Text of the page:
The Impact of COVID-19 Quarantine on Co-Parenting and Honoring the Terms of the Divorce Agreement

Experienced Divorce Attorney Advising Clients in Garwood, Elizabeth, Rahway, Clark, Roselle, and throughout Union County, Essex County, and northern Middlesex County.

Is the COVID-19 Quarantine Making Co-Parenting or Honoring Your Divorce Agreement A Nightmare?Separating or getting divorced from your partner is terrible enough. Facing an unknown period of social isolation is almost unthinkable. During this coronavirus crisis unmarried parents, couples who have separated, had their civil union dissolved, or are divorced have struggled to find proper seeking guidance when trying to enforce child custody arrangements or even manage the financial aspects of child support and spousal support payments. Those that wish to honor judicial orders, not violate a custody agreement and not risk a contempt of court claim, or the implication of parental alienation, may fear their child could potentially get infected by either the other parent who may not be practicing social-distancing or someone within that parent’s circle of friends. For some of these parents, even playdates with families your co-parent could have known for quite some time is unthinkable.

Reasonable people can reach very different conclusions about the safety of child exchanges and visitation in these uncertain times and unprecedented legal situations. With no official guidance or recommendations on how to proceed and which measure to take to assure that the child’s best interests are considered, even what would have been a minor issue in the past can lead to additional significant problems in an already emotional distraught relationship between parents who struggle communicating and maintaining civility.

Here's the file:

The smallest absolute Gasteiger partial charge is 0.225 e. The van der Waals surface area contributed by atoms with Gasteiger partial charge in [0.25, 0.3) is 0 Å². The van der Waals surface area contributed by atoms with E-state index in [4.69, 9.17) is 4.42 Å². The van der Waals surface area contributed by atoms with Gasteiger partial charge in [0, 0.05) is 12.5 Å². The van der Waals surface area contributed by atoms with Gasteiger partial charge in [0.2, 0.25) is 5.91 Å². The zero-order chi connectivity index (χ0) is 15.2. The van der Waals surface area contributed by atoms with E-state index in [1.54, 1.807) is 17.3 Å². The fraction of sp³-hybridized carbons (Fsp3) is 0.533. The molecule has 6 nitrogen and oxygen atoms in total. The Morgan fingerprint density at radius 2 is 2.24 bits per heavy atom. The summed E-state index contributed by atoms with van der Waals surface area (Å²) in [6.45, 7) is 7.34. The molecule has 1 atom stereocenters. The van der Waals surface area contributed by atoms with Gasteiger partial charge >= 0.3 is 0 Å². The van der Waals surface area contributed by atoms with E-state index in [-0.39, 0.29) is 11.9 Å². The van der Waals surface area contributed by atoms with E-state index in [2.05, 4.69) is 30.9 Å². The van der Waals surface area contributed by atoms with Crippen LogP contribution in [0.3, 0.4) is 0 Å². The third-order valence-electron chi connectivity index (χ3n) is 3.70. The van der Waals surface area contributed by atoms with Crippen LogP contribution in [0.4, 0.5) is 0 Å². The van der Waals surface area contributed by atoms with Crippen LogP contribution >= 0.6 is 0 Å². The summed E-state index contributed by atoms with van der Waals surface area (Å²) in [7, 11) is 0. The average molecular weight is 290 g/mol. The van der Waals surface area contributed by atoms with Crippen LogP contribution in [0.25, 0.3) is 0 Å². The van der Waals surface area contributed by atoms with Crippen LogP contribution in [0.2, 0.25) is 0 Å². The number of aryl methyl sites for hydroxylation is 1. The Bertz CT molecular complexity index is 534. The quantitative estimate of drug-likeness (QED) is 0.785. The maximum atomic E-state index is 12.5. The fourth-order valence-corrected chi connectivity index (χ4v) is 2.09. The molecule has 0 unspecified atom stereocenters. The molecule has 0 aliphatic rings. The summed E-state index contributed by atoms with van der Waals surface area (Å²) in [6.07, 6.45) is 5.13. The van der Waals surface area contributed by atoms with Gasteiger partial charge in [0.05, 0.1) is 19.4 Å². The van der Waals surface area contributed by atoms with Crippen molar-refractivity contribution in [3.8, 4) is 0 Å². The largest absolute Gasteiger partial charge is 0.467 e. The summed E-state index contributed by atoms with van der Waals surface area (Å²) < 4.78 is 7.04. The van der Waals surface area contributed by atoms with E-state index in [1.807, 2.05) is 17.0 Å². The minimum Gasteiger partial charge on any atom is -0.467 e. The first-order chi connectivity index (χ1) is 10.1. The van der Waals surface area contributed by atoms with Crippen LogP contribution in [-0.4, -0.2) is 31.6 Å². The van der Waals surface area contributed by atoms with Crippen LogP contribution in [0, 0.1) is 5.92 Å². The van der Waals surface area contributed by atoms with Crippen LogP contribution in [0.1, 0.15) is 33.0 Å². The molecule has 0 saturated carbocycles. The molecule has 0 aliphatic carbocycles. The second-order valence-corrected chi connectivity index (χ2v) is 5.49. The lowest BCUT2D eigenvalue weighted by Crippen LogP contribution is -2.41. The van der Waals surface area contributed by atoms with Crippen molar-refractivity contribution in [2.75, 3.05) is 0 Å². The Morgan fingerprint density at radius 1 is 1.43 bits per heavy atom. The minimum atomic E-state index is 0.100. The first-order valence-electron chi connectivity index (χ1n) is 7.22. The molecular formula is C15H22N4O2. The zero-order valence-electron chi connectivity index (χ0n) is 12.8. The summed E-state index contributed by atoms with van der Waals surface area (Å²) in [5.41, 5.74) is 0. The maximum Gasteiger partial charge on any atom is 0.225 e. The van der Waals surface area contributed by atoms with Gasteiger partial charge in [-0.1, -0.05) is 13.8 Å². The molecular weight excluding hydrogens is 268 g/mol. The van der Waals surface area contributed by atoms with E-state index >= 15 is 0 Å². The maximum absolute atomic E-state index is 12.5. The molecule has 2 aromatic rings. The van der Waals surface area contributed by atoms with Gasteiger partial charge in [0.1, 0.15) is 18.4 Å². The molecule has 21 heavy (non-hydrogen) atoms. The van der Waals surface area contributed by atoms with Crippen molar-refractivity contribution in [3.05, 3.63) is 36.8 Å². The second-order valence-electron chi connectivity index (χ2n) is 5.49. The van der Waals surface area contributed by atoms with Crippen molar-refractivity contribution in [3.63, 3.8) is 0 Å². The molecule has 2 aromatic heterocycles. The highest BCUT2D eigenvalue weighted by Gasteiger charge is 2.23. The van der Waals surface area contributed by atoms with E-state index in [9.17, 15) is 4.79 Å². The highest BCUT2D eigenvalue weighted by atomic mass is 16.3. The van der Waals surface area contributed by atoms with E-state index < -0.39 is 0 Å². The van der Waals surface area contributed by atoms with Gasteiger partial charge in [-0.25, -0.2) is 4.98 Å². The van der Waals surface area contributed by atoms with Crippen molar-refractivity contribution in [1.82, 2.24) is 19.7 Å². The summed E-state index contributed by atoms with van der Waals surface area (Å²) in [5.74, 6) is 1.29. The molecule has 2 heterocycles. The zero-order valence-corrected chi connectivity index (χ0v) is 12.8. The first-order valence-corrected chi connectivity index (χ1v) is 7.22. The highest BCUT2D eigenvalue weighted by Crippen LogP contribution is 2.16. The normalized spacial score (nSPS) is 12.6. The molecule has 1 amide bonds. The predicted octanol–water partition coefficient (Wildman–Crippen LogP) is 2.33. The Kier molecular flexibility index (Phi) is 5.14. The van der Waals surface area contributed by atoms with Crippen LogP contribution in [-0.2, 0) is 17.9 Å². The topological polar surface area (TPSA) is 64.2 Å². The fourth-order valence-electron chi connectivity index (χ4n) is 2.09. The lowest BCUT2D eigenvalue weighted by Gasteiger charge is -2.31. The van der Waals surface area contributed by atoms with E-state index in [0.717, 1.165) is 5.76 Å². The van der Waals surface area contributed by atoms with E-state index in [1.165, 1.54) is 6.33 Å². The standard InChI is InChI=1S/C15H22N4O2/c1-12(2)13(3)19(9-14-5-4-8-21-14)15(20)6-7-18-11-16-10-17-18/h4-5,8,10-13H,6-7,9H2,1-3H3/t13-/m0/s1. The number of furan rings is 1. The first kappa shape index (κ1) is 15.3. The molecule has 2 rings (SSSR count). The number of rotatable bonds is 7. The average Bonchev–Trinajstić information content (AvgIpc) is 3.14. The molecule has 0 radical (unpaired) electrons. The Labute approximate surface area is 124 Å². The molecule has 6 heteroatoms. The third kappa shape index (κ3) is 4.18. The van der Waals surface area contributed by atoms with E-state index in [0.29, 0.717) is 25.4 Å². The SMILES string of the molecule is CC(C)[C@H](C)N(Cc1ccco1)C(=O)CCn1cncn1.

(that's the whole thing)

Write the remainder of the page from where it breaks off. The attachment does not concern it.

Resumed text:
What if I Can’t Pay My Child or Alimony Support Payments?

In light of the lockdown orders and delay most businesses will experience in terms of reopening, it’s quite likely that parents won’t be able to pay their child support and will request to temporarily modify their child support and modify alimony support payments.

Our child support and divorce attorney will identify the avenues for modifying child support agreements for parents in New Jersey. Call our office today to learn more about how our firm may be able to serve your child support, child custody, divorce, or any other family law needs.

We are also keeping abreast of changing developments with the Courts and can arrange a safe, secure, confidential, and convenient virtual consultation utilizing technology such as Skype, Zoom or Google Hangouts to support your legal needs.

7 Guidelines for Separated or Divorced Parents Sharing Child Custody During the COVID19 Pandemic

The American Academy of Matrimonial Lawyers (AAML) and the Association of Family and Conciliation Courts (AFCC) have released guidelines on how to minimize, as much as possible, added stress on children of divorce. Here is a summary: